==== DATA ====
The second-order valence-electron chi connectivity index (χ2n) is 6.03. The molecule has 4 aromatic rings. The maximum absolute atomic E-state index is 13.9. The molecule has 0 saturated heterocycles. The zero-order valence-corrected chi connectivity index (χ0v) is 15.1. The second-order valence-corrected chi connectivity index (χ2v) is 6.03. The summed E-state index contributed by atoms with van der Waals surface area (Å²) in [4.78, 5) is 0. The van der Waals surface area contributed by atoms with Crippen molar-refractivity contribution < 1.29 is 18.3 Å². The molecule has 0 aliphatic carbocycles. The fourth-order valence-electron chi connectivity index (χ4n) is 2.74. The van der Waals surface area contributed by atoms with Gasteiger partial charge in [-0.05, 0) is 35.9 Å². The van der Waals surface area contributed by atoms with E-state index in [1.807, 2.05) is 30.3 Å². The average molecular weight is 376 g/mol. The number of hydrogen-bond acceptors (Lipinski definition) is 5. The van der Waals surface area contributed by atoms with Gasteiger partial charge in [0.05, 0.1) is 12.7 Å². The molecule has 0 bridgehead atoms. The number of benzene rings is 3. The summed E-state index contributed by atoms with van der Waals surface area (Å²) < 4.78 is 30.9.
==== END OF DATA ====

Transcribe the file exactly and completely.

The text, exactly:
The second-order valence-electron chi connectivity index (χ2n) is 6.03. The molecule has 4 aromatic rings. The maximum absolute atomic E-state index is 13.9. The molecule has 0 saturated heterocycles. The zero-order valence-corrected chi connectivity index (χ0v) is 15.1. The second-order valence-corrected chi connectivity index (χ2v) is 6.03. The summed E-state index contributed by atoms with van der Waals surface area (Å²) in [4.78, 5) is 0. The van der Waals surface area contributed by atoms with Crippen molar-refractivity contribution < 1.29 is 18.3 Å². The molecule has 0 aliphatic carbocycles. The fourth-order valence-electron chi connectivity index (χ4n) is 2.74. The van der Waals surface area contributed by atoms with Gasteiger partial charge in [-0.05, 0) is 35.9 Å². The van der Waals surface area contributed by atoms with E-state index in [1.807, 2.05) is 30.3 Å². The average molecular weight is 376 g/mol. The number of hydrogen-bond acceptors (Lipinski definition) is 5. The van der Waals surface area contributed by atoms with Gasteiger partial charge in [0.05, 0.1) is 12.7 Å². The molecule has 0 bridgehead atoms. The number of benzene rings is 3. The summed E-state index contributed by atoms with van der Waals surface area (Å²) < 4.78 is 30.9.